The Cyprus Issue
Cyprus is one of the world’s longest unresolved disputes. In July 1974 the Cypriot President Archbishop Makarios, a Greek Cypriot, was deposed in a coup backed by Greece’s military junta. Turkey, fearing that its traditional enemy would annexe the island, responded by invading it and enforcing a partition between the north and south of the island. In 1983 the Turkish-held area declared itself the Turkish Republic of Northern Cyprus. It is recognised only by Turkey.
Turkey won sympathy in March 2004 from the international community because Turkish-Cypriots in the northern part endorsed the UN drafted reunification plan with a 65% majority while more than three-quarters of Greek-Cypriots in the south, already granted EU membership, rejected it. As a result, and to the immense frustration of the UN and the EU over the historic missed opportunity, only the southern part joined the EU on May 1 as both sides had to approve the reunification plan. Erdogan described the accession of the divided island as ‘a big mistake’.
The EU responded to Ankara’s refusal to recognise Cyprus, before the accession negotiations, by saying that it would have to recognise Cyprus before it could join the Union. Ankara said the counter-declaration was unjust, one-sided and politically motivated. The key points of the EU declaration were:
· Member states ‘regret’ Turkey’s declaration refusing to recognise Cyprus.
· Member states expect full implementation of the customs union and removal of ‘restrictions on means of transport’. Failure to implement the customs union will ‘affect overall progress in the negotiations’.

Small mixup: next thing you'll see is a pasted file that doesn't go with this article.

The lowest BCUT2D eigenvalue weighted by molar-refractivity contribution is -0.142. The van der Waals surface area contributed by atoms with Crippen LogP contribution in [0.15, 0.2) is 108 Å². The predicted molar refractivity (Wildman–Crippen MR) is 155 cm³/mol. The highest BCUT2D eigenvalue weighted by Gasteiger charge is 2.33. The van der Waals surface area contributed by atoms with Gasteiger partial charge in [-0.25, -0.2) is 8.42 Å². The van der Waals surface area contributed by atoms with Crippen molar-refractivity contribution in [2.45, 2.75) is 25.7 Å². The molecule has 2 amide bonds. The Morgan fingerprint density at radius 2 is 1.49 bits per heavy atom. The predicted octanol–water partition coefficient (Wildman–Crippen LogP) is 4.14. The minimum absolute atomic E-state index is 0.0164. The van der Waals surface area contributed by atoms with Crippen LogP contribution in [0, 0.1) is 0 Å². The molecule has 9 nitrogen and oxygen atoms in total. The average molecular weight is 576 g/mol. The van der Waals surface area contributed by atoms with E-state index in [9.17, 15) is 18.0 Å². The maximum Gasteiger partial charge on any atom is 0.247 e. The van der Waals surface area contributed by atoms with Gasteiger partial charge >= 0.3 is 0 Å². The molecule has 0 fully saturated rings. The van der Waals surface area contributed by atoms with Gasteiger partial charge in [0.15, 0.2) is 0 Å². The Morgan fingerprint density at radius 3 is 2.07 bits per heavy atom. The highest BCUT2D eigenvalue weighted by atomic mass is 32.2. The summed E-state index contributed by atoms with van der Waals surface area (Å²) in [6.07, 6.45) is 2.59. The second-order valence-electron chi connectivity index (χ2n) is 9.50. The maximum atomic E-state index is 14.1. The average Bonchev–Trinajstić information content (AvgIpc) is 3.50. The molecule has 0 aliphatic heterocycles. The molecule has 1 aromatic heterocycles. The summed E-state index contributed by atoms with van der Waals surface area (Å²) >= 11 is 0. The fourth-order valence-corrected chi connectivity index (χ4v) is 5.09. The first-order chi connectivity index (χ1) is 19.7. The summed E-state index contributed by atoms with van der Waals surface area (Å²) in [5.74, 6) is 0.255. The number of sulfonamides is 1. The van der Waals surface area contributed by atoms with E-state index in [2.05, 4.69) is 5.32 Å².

· Recognition of all member states is ‘a necessary component of the accession process’.
Ankara, however, is not prepared to fully recognise Cyprus without having first achieved a comprehensive settlement that finally lays to rest this thorny problem.
Meanwhile the European Commission’s appointment of Themis Themistocleous, a Greek Cypriot and the former director of the Cyprus news agency, as the new head of the EU Representation in Cyprus, did not look like a helpful gesture. In his previous job, Themistocleous rubbished the official policy of Mehmet Ali Talat, the Turkish Cypriot leader.
The other issue that has flared up is Armenia and the alleged genocide (see box). This is a long running sore and one that was brought to the fore at the end of August when a public prosecutor brought charges against Turkey’s internationally acclaimed novelist Orhan Pamuk for ‘the public denigrating of Turkish identity’, after he told the Swiss newspaper Der Tagesanzeiger that ‘30,000 Kurds and one million Armenians were killed in these lands and nobody but me dares to talk about it’. Pamuk, who has received death threats from people linked to right-wing, violently nationalist paramilitary groups, was due to go on trial on 16 December and faces a possible three-year prison sentence.